Having stolen a clear lead over its peers during the Diwali sales, Amazon is readying for an official launch of its grocery arm Kirana Now next month. The e-retailer will test the waters in the R20 lakh crore ($308 billion) Indian grocery space with a hybrid model that is both inventory-led and allows for direct pick-ups. Kotak Institutional Equities (KIE) estimates the size of the opportunity for organised (including online) retailers at R3.4 lakh crore.
Amazon will take on not just brick and mortar grocers such as Food Bazaar but also online grocery stores such as BigBasket, the country’s largest online food and grocery store with 14,000 products, and Reliance Fresh Direct. Moreover, it will also compete with hyperlocals such as Grofers — which operates within a distance of 4 km and delivers within 90 minutes — and PepperTap. Typically, hyperlocal companies can break even if their feet on the street manage 22-25 deliveries a day at R40-50 per delivery.
“At the current scale of 10,000-20,000 orders a day, the inventory-led model seems to have a better margin profile. However, if the scale rises 10X, the inventory-less model could yield better margins as delivery costs could reduce dramatically,” KIE observed in a report on Wednesday. Typically, gross margins in the grocery business are around 20%.
According to three Amazon employees working on this project but who did not wish to be named, Kirana Now has partnered with 10-15 supermarket chains in Bengaluru such as Reliance Fresh, Nature’s Basket, Value Bazaar, Big Bazaar and Amex Supermarket.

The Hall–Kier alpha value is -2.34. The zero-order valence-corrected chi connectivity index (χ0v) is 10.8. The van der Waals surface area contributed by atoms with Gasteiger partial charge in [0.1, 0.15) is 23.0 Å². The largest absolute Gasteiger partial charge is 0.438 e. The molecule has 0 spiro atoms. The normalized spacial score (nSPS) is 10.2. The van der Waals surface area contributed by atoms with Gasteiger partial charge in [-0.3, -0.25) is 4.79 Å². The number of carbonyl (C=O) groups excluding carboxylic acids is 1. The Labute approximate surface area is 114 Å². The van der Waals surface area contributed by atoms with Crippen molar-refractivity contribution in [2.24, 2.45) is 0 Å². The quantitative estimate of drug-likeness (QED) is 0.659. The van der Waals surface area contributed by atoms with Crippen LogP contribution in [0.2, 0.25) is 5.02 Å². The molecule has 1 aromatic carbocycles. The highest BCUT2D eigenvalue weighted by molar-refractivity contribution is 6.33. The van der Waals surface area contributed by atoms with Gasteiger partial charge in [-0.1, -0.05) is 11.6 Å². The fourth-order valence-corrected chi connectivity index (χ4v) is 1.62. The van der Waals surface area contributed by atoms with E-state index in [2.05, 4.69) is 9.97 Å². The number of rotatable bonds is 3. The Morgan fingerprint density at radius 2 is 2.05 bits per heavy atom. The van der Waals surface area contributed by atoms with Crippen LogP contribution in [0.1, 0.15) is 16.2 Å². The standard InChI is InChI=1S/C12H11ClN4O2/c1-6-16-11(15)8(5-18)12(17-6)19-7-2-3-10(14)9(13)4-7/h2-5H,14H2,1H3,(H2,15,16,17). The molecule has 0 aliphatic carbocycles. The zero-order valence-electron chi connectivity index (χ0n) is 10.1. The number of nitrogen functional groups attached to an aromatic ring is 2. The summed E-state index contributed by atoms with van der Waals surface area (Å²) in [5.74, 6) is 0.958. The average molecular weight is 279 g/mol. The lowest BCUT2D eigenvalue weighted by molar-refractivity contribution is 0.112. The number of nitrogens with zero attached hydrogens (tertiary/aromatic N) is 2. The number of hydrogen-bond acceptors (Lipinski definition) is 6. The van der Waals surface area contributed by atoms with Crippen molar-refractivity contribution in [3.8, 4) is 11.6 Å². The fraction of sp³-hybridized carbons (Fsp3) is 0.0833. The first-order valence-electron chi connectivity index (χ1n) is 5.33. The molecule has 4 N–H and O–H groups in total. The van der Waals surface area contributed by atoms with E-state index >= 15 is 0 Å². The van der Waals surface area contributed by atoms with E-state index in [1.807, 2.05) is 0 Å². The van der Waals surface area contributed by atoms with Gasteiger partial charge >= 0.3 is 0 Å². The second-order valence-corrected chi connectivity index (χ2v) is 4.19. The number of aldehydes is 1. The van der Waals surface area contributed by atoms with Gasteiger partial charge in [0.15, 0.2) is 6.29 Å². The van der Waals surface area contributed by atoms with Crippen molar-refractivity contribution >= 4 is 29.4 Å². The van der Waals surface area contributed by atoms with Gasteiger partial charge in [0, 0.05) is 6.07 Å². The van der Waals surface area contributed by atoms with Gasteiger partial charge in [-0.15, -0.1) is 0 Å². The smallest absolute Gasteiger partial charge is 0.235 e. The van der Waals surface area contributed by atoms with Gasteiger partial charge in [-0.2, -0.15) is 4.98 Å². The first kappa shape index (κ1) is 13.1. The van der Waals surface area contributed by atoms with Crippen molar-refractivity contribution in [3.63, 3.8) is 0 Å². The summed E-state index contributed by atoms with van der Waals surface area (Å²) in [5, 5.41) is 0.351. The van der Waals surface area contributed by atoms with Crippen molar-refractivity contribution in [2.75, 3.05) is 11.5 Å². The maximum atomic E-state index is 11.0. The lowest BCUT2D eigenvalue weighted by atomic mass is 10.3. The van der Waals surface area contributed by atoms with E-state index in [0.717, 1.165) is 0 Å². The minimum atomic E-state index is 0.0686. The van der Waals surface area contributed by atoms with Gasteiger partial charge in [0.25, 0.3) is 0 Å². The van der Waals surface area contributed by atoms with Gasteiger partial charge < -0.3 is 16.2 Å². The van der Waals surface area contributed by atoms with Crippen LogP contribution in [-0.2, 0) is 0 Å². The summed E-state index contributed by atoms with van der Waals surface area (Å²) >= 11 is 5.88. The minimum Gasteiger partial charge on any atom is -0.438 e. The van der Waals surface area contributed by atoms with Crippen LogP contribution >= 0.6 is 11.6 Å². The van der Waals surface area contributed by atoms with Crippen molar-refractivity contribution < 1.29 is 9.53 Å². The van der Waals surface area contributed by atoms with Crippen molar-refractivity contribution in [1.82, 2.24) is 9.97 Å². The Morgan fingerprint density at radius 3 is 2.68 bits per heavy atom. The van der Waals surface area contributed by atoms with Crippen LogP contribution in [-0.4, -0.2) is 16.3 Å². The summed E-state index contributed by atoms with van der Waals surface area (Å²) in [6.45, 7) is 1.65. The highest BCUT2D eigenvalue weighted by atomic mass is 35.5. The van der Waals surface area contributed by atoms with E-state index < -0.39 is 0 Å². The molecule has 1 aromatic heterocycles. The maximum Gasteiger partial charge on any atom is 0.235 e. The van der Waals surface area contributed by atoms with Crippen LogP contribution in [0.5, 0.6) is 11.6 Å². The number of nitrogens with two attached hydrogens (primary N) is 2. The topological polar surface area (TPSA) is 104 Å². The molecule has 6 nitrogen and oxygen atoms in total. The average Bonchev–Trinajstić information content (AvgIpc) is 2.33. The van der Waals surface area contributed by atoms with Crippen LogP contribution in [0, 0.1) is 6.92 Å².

For the inventory-driven business, the e-tailer plans to open 14 collection points in Bengaluru.
However, hyperlocals are grappling with high attrition; blue-collar attrition ranges anywhere between 12% and 30% month-on-month. Amazon plans to have a team of delivery boys and drivers in place by January end. “Right now we require 130 delivery boys for 14 collection centres around Bengaluru. Kirana Now will pay anywhere between R10,000 and R16,000 including incentives to delivery boys,” a source said. It expects to receive around 12,000-15,000 orders a month after the launch.
Amazon declined to comment for this story. “We do not comment on what we may or may not do in the future,” an Amazon spokesperson said.
Given the number of Indian women shopping online is tipped to grow 12-fold to 100 million by 2020 from 8 million currently, it’s not surprising e-commerce players such as Amazon, Flipkart and Paytm are looking for a share of the grocery pie, estimated to be growing at 25-30% year-on-year but accounting for less than 1% of the total market. Hari Menon, CEO at BigBasket, believes one or two players entering the online segment is not enough. “Competition is always good and is needed for the ecosystem to grow,” Menon told FE.
Flipkart had launched its grocery delivery app Nearby last year in October as a pilot. One97 Communication that runs e-commerce portal Paytm also plans to launch a similar service in the next quarter. Snapdeal too has shown interest in this vertical with its investment in PepperTap.
Grofers, which shut shop in nine cities, has raised a total of $166 million while PepperTap managed to raise $47 million from different venture capitalists, including e-commerce portal Snapdeal. Big Basket has raised $108 million.
Harish HV, partner at consulting firm Grant Thornton, said, “Tying up with local merchants may result in quality issues. When placing orders on Amazon, people would expect reliability, quality, etc. But if because of the partners they don’t meet that expectation, it would reflect badly on the overall business. Naturally, when a big player enters, it may kill other smaller players.”
The Amazon India store today sells over 40 million products, adding over 55,000 offerings per day.
(The article first appeared in The Financial Express)